On Wednesday, June 14, 2023, the Internal Revenue Service (IRS) and U.S. Department of Treasury (Treasury) issued proposed Treasury Regulations on the elective payment of certain tax credits (also known as direct pay) under Section 6417 of the Internal Revenue Code (the Code) and on the transfer of certain tax credits (also known as direct transfer) under Section 6418 of the Code. Both direct pay and direct transfer are generally aimed at bringing additional capital to renewable energy projects by allowing tax credits to be monetized, even if the owners of such projects do not themselves have tax liability to use the credits. The IRS and Treasury also issued temporary regulations on mandatory pre-filing registration requirements for taxpayers electing direct pay or direct transfer, indicating that the online system for registering will be available in the Fall.
Some highlights from the proposed regulations include:
- Pre-registration process: Any taxpayer that intends to elect direct pay or direct transfer must register electronically with, and receive a registration number from, the IRS before making the election on their tax return. It is unclear how much review the IRS will conduct before issuing a registration number (and how much time such review will take).
- Original tax return: Taxpayers must elect direct pay or direct transfer on their original tax return. Elections on amended returns are not permitted. No late relief is permitted.
- No “chaining” of tax credits: Taxpayers cannot elect direct pay with respect to credits that they receive via direct transfer under Section 6418, via a transfer to the sequestering party under Section 45Q, or through investment credit leasing transactions. Similarly, credits transferred through investment credit leasing transactions, and to the sequestering party under Section 45Q, are not eligible to be transferred under Section 6418.
- Transferee taxpayers – and taxpayers (other than partnerships and S corporations) electing direct pay for Sections 45Q, 45V and 45X of the Code – are subject to Section 469: Transferred tax credits are treated as earned in connection with the conduct of a trade or business and, if a transferee taxpayer is subject to them, are subject to the passive activity limitation rules in Section 469 of the Code.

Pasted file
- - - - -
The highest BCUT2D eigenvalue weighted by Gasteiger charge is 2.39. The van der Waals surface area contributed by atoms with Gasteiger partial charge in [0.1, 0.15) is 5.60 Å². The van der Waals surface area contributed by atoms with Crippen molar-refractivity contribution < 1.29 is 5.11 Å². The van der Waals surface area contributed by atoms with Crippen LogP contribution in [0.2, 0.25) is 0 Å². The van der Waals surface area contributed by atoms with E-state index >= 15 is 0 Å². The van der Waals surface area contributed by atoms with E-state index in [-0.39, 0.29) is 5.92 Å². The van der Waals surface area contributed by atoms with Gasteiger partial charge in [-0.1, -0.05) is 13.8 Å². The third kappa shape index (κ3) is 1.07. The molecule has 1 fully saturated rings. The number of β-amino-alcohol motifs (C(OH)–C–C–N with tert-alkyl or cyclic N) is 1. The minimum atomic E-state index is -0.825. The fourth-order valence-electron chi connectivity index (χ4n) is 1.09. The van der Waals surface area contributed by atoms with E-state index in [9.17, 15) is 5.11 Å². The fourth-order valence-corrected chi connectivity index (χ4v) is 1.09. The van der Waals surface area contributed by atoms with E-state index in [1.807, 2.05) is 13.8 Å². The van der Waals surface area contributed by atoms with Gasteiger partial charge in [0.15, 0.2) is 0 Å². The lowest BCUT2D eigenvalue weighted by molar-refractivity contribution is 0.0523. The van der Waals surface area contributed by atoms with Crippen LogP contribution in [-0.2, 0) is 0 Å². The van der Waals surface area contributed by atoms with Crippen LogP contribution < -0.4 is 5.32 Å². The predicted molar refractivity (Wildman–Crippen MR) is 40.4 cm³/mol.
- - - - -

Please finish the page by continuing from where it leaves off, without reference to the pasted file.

- Transferor taxpayers are subject to Section 469: When partnerships or S corporations transfer tax credits, the payments received in exchange are tax-exempt income that is treated as investment income to their partners and shareholders, making those payments ineligible for treatment as passive income under Section 469 of the Code.
- Transferee taxpayers are subject to recapture: If any tax credits that are transferred are subsequently subject to recapture by the IRS, the transferee taxpayer will be responsible for making the recapture payments to the IRS (though transferor taxpayers may agree to indemnify transferees for any such recapture). However, this does not apply to recapture resulting from transfers by a partner or shareholder of an interest in a transferor partnership or S corporation.
- Recapture does not trigger an “excessive payment”: Recapture of tax credits will not be treated as causing an “excessive payment” of a direct payment or a transferred credit.
- Partnerships and S corporations generally cannot elect direct pay: Except with respect to tax credits under Sections 45Q, 45V and 45X of the Code (for which there is a special rule allowing all taxpayers to elect direct pay for a period of time), partnerships and S corporations cannot elect direct pay, even if all of their partners and shareholders are tax-exempt or government organizations that would be eligible for direct pay if they owned the credit-generating property directly. However, co-tenancy and arrangements that elect out of tax partnership treatment are eligible.
- Agencies and instrumentalities eligible for direct pay: Agencies and instrumentalities of the States and their political subdivisions, Indian Tribal governments, and U.S. territories and their political subdivisions are eligible for direct pay.
- Direct pay and direct transfer available with respect to property owned through a disregarded entity: Eligible taxpayers that own credit-generating property through one or more entities that are disregarded as separate from the taxpayer for U.S. federal income tax purposes may elect direct pay or direct transfer.
This publication is designed to provide general information on pertinent legal topics. The statements made are provided for educational purposes only. They do not constitute legal or financial advice nor do they necessarily reflect the views of Holland & Hart LLP or any of its attorneys other than the author. This publication is not intended to create an attorney-client relationship between you and Holland & Hart LLP. Substantive changes in the law subsequent to the date of this publication might affect the analysis or commentary. Similarly, the analysis may differ depending on the jurisdiction or circumstances. If you have specific questions as to the application of the law to your activities, you should seek the advice of your legal counsel.